“Brad and I were in Boston, and we had no family there,” Stamm said. “Erin and I were talking on the phone, and she said she was thinking of moving back to Pittsburgh, and wouldn’t it be nice if we all moved home.”

Stamm had been running occasional trips for Amazing Journeys, and knew that if she wanted to work for the Pittsburgh-based company full time, she would have to live here. And the idea of living near family began to appeal to her.

Stamm has been in Pittsburgh since 2013, and is confident it was the right move.

“It is way better than I expected,” she said. “When you move back, you have to understand you are not moving back to the same world you left when you graduated high school.”

Raised in Squirrel Hill, then Mt. Lebanon, when Stamm first returned to Pittsburgh she rented a place in Shadyside, where she was able to make new friends who had come for medical school or grad school, and took advantage of a more cosmopolitan neighborhood. It was a different life than the one she left.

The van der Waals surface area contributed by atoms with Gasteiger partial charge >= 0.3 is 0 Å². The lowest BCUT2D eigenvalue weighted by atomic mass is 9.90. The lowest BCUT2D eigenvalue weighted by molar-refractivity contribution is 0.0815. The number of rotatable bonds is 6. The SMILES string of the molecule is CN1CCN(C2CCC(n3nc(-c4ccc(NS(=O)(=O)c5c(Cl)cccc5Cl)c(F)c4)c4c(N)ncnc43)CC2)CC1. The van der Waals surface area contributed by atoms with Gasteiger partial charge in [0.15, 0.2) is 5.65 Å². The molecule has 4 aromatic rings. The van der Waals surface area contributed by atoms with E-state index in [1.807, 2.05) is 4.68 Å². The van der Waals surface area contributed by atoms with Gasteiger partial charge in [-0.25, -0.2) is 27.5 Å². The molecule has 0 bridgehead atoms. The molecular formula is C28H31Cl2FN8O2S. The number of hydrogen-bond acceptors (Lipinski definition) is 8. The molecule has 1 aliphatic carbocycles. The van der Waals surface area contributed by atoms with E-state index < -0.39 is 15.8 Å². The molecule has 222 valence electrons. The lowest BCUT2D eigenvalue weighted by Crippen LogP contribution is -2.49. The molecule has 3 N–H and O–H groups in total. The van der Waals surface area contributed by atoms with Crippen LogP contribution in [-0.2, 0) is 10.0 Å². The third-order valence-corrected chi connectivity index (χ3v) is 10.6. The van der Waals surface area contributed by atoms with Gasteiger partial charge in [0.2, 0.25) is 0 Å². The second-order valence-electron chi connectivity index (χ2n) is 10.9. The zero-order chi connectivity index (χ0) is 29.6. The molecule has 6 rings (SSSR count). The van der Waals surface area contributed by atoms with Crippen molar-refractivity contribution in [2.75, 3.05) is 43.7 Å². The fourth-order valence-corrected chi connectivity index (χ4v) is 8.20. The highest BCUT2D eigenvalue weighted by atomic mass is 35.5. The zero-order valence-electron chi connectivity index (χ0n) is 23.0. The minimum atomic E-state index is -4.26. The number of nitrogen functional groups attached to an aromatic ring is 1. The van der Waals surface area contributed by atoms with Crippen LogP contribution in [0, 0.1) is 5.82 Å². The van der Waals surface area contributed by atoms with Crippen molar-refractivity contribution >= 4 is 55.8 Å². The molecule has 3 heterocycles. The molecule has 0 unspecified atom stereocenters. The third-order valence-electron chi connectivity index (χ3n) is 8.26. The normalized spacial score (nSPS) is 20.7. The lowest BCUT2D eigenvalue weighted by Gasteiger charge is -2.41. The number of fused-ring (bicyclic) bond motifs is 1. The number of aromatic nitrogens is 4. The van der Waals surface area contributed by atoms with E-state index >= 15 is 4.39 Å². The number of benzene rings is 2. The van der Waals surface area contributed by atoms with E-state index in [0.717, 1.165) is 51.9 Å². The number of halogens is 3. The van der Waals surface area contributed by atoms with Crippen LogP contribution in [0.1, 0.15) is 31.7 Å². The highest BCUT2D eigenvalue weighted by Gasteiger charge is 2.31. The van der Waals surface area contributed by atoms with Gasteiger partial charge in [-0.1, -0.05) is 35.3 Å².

Stamm has come to appreciate the benefits of living close to family, she said, and the fact that Pittsburgh offers greater affordability than Boston.

“I like being close to Erin, and her kids, and my parents,” Stamm explained. “There are no downsides. I never thought I’d say that.”

Her sister, who also works for Amazing Journeys, agrees.

Herman, who left Pittsburgh in 2002 for Ohio State University, lived in Atlanta for a short time following graduation, and then headed to Chicago for grad school.

“The main reason I wanted to move back to Pittsburgh was because our family was here,” Herman said.

Herman, who with her husband Chris has two young sons, has found Pittsburgh to be a great place to raise a family.

Although few of Herman’s old friends have moved back, she finds it easy to make new friends through family-friendly programs offered by Jewish organizations, including the Jewish Community Center of Greater Pittsburgh, and Beth El Congregation of the South Hills.